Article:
• Most people miss their goals
  • Save for how you want to live
  • The pandemic complicates the retirement question

Having a million dollars in your retirement savings account might get you 25 years of easy living.

Or not.

It depends on everything from where you live to your health insurance coverage, analysts say. And there’s no magic formula.

As of Sept. 23, finds the national average for a regular savings account is 0.09%. That gets you $9,000 in interest a year if you have a million bucks socked away in the bank, far below the poverty level even assuming Social Security support still exists when you decide to leave the workforce behind.

Not counting inflation, tech company SmartAsset, according to Yahoo! News, estimates a $1 million retirement account could last you about 24 years. U.S. workers can start drawing on Social Security at 67, though estimates show most people hang it up once they’re 64 years old.

At worst, that $1 million would get you into your early 90s. But a lot depends on where you live. In New York City, that $1 million would barely last 10 years, while in McAllen, Texas, you might see 100 before your funds run out.

DiNuzzo Wealth Management in Pennsylvania recommends taking only about 4% out of your retirement balance a year, which would get you $40,000 to live on, plus Social Security.

"Of course, we don't know what the future will hold," wealth advisor Mike DiNuzzo told Yahoo!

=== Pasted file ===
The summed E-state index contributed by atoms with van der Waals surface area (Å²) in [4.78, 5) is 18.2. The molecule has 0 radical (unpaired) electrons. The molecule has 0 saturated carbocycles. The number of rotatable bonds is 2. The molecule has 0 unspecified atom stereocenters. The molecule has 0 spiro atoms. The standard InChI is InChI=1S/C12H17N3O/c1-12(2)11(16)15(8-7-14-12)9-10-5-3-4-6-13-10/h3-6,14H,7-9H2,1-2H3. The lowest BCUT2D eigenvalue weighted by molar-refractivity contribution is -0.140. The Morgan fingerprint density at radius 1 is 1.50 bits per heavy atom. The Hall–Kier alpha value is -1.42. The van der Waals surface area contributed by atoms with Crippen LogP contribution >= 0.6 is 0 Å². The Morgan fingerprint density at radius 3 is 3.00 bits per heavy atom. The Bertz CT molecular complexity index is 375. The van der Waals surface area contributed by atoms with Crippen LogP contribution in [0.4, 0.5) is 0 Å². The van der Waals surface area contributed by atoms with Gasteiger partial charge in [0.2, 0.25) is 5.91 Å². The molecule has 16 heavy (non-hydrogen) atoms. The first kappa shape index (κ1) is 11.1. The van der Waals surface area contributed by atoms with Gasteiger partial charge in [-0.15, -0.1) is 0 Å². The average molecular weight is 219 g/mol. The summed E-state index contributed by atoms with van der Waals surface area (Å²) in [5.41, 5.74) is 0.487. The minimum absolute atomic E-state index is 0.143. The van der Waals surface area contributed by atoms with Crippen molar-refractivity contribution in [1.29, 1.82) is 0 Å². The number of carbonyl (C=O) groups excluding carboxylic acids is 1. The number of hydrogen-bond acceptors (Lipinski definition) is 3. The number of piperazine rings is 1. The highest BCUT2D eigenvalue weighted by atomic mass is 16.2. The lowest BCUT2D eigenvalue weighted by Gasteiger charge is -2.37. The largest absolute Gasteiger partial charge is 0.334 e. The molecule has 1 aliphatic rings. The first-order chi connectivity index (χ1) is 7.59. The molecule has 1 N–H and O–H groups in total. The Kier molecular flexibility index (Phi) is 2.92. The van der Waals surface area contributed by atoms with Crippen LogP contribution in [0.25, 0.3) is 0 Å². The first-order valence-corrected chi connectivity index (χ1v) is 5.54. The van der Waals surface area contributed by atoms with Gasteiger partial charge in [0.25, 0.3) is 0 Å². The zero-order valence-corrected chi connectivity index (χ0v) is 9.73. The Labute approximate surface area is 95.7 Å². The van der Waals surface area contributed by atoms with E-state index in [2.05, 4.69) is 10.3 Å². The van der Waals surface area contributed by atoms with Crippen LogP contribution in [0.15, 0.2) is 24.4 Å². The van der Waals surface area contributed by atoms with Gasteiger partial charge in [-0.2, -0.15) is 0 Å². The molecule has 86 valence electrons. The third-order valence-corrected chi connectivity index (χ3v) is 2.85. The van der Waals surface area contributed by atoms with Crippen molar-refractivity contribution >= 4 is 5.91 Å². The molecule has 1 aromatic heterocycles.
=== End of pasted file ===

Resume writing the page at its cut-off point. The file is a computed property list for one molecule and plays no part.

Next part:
From AARP, the retiree organization, the retirement question “isn’t unsolvable” but it isn’t “a precise calculation” either. AARP figures you should shoot for 80% of your pre-retirement income, but even that has its factors.

“If you plan your retirement based on living to 80, your 81st birthday might not be as festive as you'd like,” it advised in September.

The Motley Fool noted that most people target the $1 million mark, but it’s more of a question of what you live on now than some mythical figure in the future. The most important factor, the report states, is to figure out the income you need to support the lifestyle you want in retirement. Is it $80,000 a year? Is it $40,000 a year?

To make issues more complex, the $1 million mark isn’t set in stone either. Last year, the target was closer to $1.7 million for an idealized nest egg. Speaking to CNBC in 2019, Nathan Voris at Schwab Retirement Plan Services said $1.7 million is “a pretty good number” but “the bulk of folks do not get there.”

Oh yeah. And then there’s the pandemic.

“Not only have older workers experienced some of the highest rates of job loss of any age band, but in previous recessions, it has also taken older unemployed workers a much longer time to become re-employed than younger ones,” Morningstar analyst Christine Benz wrote last month.

The pandemic has idled some segments of the U.S. workforce and hiring remains stubbornly low, leaving the option of retiring out of reach for some. The CARES Act — it provided payments to households of up to $1,200 per adult — let people take $100,000 out of retirement without the 10% penalty that would normally apply. But you’d still need to pay taxes on that.

Morningstar recommends managing your retirement plans in baby steps to make it easier. Start early, save often, diversify your plans, seek the advice of financial experts and try not to dip into retirement too early, are just some of the recommendations for retirement planning

“You'll need to revisit your retirement formula once or twice a year to make sure it's on track, and be prepared to make adjustments if it isn't,” AARP adds.

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Bank analyst wonders about the fate of the US dollar no matter who wins the November election. AFP / JOSEPH EID